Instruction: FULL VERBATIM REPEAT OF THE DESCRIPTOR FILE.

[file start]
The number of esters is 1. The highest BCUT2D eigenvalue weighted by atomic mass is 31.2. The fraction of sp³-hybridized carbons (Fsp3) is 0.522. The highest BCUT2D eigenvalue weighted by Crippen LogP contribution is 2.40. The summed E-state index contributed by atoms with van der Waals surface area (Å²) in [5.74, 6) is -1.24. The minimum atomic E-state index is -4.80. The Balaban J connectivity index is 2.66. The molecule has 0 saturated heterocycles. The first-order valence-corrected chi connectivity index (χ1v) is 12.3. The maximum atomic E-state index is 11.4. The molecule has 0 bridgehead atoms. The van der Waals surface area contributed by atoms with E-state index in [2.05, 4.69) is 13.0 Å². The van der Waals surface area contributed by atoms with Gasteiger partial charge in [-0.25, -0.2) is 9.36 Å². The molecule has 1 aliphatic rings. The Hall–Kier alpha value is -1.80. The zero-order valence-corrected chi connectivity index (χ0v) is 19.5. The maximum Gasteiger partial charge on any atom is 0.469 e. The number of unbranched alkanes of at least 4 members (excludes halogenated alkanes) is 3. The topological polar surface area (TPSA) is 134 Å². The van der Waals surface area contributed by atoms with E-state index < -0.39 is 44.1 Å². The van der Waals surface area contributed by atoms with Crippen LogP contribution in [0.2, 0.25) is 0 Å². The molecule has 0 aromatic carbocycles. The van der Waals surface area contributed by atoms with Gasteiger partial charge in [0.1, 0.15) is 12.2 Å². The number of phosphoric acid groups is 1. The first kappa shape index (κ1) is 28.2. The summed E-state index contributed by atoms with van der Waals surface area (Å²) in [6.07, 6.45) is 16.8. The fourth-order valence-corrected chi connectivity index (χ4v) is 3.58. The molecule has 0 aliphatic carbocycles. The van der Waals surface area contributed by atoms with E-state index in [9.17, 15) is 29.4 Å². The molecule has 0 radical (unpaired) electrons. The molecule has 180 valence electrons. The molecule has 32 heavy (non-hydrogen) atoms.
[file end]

The number of esters is 1. The highest BCUT2D eigenvalue weighted by atomic mass is 31.2. The fraction of sp³-hybridized carbons (Fsp3) is 0.522. The highest BCUT2D eigenvalue weighted by Crippen LogP contribution is 2.40. The summed E-state index contributed by atoms with van der Waals surface area (Å²) in [5.74, 6) is -1.24. The minimum atomic E-state index is -4.80. The Balaban J connectivity index is 2.66. The molecule has 0 saturated heterocycles. The first-order valence-corrected chi connectivity index (χ1v) is 12.3. The maximum atomic E-state index is 11.4. The molecule has 0 bridgehead atoms. The van der Waals surface area contributed by atoms with E-state index in [2.05, 4.69) is 13.0 Å². The van der Waals surface area contributed by atoms with Gasteiger partial charge in [-0.25, -0.2) is 9.36 Å². The molecule has 1 aliphatic rings. The Hall–Kier alpha value is -1.80. The zero-order valence-corrected chi connectivity index (χ0v) is 19.5. The maximum Gasteiger partial charge on any atom is 0.469 e. The number of unbranched alkanes of at least 4 members (excludes halogenated alkanes) is 3. The topological polar surface area (TPSA) is 134 Å². The van der Waals surface area contributed by atoms with E-state index < -0.39 is 44.1 Å². The van der Waals surface area contributed by atoms with Crippen LogP contribution in [0.2, 0.25) is 0 Å². The molecule has 0 aromatic carbocycles. The van der Waals surface area contributed by atoms with Gasteiger partial charge in [0.1, 0.15) is 12.2 Å². The number of phosphoric acid groups is 1. The first kappa shape index (κ1) is 28.2. The summed E-state index contributed by atoms with van der Waals surface area (Å²) in [6.07, 6.45) is 16.8. The fourth-order valence-corrected chi connectivity index (χ4v) is 3.58. The molecule has 0 aliphatic carbocycles. The van der Waals surface area contributed by atoms with E-state index in [9.17, 15) is 29.4 Å². The molecule has 0 radical (unpaired) electrons. The molecule has 180 valence electrons. The molecule has 32 heavy (non-hydrogen) atoms.